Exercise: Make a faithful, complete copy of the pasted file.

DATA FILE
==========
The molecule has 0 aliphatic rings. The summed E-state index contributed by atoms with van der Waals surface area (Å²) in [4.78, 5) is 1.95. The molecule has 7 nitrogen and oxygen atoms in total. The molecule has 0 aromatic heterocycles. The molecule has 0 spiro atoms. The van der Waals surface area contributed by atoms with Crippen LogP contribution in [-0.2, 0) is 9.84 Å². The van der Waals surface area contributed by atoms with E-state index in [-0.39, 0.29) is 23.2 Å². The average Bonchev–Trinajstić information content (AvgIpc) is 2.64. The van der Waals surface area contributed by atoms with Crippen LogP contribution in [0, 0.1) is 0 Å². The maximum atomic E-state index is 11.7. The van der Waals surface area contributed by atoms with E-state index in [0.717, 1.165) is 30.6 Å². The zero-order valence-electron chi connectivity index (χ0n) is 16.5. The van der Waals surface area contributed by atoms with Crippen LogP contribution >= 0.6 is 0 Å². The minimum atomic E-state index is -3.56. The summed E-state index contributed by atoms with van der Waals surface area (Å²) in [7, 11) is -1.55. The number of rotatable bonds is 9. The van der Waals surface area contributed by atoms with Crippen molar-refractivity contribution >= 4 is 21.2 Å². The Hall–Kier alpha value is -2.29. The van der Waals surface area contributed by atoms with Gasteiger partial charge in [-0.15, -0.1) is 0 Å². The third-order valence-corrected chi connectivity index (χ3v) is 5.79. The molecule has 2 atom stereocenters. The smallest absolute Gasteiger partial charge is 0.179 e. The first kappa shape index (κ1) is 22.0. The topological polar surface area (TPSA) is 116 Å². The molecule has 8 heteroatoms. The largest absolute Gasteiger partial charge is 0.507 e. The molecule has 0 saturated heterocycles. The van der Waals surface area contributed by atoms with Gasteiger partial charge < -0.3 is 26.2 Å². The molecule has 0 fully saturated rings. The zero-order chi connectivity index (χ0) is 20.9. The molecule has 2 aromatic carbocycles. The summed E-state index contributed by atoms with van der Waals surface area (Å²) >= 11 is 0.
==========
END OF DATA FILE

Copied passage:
The molecule has 0 aliphatic rings. The summed E-state index contributed by atoms with van der Waals surface area (Å²) in [4.78, 5) is 1.95. The molecule has 7 nitrogen and oxygen atoms in total. The molecule has 0 aromatic heterocycles. The molecule has 0 spiro atoms. The van der Waals surface area contributed by atoms with Crippen LogP contribution in [-0.2, 0) is 9.84 Å². The van der Waals surface area contributed by atoms with E-state index in [-0.39, 0.29) is 23.2 Å². The average Bonchev–Trinajstić information content (AvgIpc) is 2.64. The van der Waals surface area contributed by atoms with Crippen LogP contribution in [0, 0.1) is 0 Å². The maximum atomic E-state index is 11.7. The van der Waals surface area contributed by atoms with E-state index in [0.717, 1.165) is 30.6 Å². The zero-order valence-electron chi connectivity index (χ0n) is 16.5. The van der Waals surface area contributed by atoms with Crippen LogP contribution >= 0.6 is 0 Å². The minimum atomic E-state index is -3.56. The summed E-state index contributed by atoms with van der Waals surface area (Å²) in [7, 11) is -1.55. The number of rotatable bonds is 9. The van der Waals surface area contributed by atoms with Crippen molar-refractivity contribution >= 4 is 21.2 Å². The Hall–Kier alpha value is -2.29. The van der Waals surface area contributed by atoms with Gasteiger partial charge in [-0.15, -0.1) is 0 Å². The third-order valence-corrected chi connectivity index (χ3v) is 5.79. The molecule has 2 atom stereocenters. The smallest absolute Gasteiger partial charge is 0.179 e. The first kappa shape index (κ1) is 22.0. The topological polar surface area (TPSA) is 116 Å². The molecule has 8 heteroatoms. The largest absolute Gasteiger partial charge is 0.507 e. The molecule has 0 saturated heterocycles. The van der Waals surface area contributed by atoms with Gasteiger partial charge < -0.3 is 26.2 Å². The molecule has 0 fully saturated rings. The zero-order chi connectivity index (χ0) is 20.9. The molecule has 2 aromatic carbocycles. The summed E-state index contributed by atoms with van der Waals surface area (Å²) >= 11 is 0.